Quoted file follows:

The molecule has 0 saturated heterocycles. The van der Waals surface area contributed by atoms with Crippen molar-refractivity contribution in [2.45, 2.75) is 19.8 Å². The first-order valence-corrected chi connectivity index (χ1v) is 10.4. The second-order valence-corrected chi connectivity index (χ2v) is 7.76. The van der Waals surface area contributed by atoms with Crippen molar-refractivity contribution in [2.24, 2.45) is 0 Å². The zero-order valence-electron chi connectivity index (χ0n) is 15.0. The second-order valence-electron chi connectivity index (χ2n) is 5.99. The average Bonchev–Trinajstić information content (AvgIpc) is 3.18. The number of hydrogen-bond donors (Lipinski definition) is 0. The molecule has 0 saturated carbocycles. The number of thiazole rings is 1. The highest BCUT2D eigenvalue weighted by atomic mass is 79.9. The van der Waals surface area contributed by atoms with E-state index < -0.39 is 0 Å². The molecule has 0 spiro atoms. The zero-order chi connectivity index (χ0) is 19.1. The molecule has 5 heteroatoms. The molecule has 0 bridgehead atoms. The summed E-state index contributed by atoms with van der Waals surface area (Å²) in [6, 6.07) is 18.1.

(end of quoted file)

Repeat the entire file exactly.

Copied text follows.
The molecule has 0 saturated heterocycles. The van der Waals surface area contributed by atoms with Crippen molar-refractivity contribution in [2.45, 2.75) is 19.8 Å². The first-order valence-corrected chi connectivity index (χ1v) is 10.4. The second-order valence-corrected chi connectivity index (χ2v) is 7.76. The van der Waals surface area contributed by atoms with Crippen molar-refractivity contribution in [2.24, 2.45) is 0 Å². The zero-order valence-electron chi connectivity index (χ0n) is 15.0. The second-order valence-electron chi connectivity index (χ2n) is 5.99. The average Bonchev–Trinajstić information content (AvgIpc) is 3.18. The number of hydrogen-bond donors (Lipinski definition) is 0. The molecule has 0 saturated carbocycles. The number of thiazole rings is 1. The highest BCUT2D eigenvalue weighted by atomic mass is 79.9. The van der Waals surface area contributed by atoms with E-state index < -0.39 is 0 Å². The molecule has 0 spiro atoms. The zero-order chi connectivity index (χ0) is 19.1. The molecule has 5 heteroatoms. The molecule has 0 bridgehead atoms. The summed E-state index contributed by atoms with van der Waals surface area (Å²) in [6, 6.07) is 18.1.